By Andrea Lang, Energy Fellow
Last week was a big one for rejecting crude oil transport. In addition to the Obama Administration’s rejection of the Keystone XL pipeline, the City of Portland unanimously passed a resolution opposing the Tesoro Savage Vancouver Energy Distribution Terminal (Tesoro Savage Project), a proposed oil-by-rail terminal in Vancouver, Washington.
The Tesoro Savage Project would receive a staggering 360,000 barrels (15 million gallons) of oil per day from train cars, then load and ship the oil on ocean-going vessels down the Columbia River and into the Pacific Ocean. In addition to the obvious climate concerns posed by the huge amount of oil the project would help get to market, the project also poses significant health and environmental concerns. For example, when an oil train derailed in Lac-Megantic Quebec, 47 people died and 26,000 gallons of oil were spilled into a nearby river.
Based on the many issues posed by the project, a series of government decisions have delayed the companies’ plan to be operational by 2014, and could eventually defeat the project altogether. After entering into a controversial lease with the Port of Vancouver, the companies filed the required application with Washington’s Energy Facility Site Evaluation Council, which must certify all large energy projects. Perhaps even more significantly, because the project would entail some in-water construction, it requires permits from the U.S. Army Corps of Engineers (Corps) under section 404 of the Clean Water Act and section 10 of the Rivers and Harbors Act. Although project proponents had initially hoped to avoid a complicated federal permitting process by arguing that the project fit into an existing general nationwide permit, the Corps decided last June that the project would require a federal permit specific to the project. This means that the Corps must decide under the National Environmental Policy Act whether the project will have significant environmental effects. Further, EPA and the National Parks Service have weighed in, expressing concern about the effects of the project, and urging the Corps to take a close look at the effects of the project on the region as a whole. The fact that these agencies are taking such a careful look at the large-scale effects of this project is certainly a victory against oil transport.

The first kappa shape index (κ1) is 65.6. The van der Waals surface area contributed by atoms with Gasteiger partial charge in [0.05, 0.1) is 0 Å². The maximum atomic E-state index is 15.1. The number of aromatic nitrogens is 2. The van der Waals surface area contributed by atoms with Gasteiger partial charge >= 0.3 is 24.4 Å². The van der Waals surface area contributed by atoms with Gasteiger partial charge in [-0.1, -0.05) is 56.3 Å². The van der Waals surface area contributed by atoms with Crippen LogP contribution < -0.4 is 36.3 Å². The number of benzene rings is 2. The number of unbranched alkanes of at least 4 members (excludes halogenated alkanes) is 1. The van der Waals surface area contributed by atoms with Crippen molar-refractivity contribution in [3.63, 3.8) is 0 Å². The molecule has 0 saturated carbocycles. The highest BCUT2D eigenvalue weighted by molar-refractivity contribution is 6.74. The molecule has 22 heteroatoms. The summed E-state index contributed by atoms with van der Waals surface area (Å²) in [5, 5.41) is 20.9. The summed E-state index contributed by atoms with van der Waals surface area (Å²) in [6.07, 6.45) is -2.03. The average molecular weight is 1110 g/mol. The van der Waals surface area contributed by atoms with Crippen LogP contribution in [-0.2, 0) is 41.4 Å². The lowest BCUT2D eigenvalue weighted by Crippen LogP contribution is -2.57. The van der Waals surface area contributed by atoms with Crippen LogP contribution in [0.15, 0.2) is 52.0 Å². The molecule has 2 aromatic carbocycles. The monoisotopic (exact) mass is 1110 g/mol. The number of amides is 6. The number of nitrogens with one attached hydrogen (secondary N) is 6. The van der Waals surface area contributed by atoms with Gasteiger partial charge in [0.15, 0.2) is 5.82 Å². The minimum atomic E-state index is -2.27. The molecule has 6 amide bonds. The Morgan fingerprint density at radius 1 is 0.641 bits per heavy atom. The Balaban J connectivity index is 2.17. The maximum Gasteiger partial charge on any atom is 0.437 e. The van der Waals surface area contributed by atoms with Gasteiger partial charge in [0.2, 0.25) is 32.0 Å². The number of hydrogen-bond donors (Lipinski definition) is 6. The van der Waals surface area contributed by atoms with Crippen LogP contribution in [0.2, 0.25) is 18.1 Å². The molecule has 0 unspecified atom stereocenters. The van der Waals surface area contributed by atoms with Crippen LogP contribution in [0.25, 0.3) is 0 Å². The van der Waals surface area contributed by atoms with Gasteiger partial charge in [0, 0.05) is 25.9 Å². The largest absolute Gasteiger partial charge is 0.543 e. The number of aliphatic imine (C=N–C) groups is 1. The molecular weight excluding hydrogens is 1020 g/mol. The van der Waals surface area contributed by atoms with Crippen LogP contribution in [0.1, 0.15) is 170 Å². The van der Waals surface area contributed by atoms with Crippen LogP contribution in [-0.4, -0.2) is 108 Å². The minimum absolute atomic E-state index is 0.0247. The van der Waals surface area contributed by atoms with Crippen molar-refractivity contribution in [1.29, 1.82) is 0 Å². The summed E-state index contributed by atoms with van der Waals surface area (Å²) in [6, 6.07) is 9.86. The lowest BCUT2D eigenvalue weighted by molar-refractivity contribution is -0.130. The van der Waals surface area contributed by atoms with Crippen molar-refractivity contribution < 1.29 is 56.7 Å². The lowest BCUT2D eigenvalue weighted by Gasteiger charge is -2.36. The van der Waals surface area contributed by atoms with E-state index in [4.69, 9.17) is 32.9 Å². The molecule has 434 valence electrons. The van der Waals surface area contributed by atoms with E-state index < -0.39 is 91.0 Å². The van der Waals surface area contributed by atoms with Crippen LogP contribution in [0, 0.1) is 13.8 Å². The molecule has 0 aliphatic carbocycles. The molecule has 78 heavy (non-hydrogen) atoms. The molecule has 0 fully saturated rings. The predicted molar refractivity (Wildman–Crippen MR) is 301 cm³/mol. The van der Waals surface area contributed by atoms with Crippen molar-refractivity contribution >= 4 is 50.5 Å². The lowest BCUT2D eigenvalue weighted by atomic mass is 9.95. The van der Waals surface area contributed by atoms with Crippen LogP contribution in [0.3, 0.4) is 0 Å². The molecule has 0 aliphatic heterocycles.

Finally, the City of Vancouver passed a resolution in 2014 opposing oil-by-rail transport in the region, similar to Portland’s resolution last week. Thus, Portland’s decision to oppose “all project proposals that would increase the amount of crude oil being transported by rail through the City of Portland and the City of Vancouver, Washington” is only the most recent in a series of government decisions that amount to victories against the Tesoro Savage project.
The debate over the Tesoro Savage project and other oil-by-rail projects like it could increase in the wake of the Keystone XL project. Some argue that not building the pipeline will mean that much more oil will need to be transported by rail (although others argue that is not the case). But I think that the massive Keystone XL victory and the incremental Tesoro Savage victories add up to show increasing acceptance of the fact that it’s time for this country to rely less on fossil fuels. Building massive new oil transportation projects simply does not make sense, and last week shows that politicians are starting to realize that.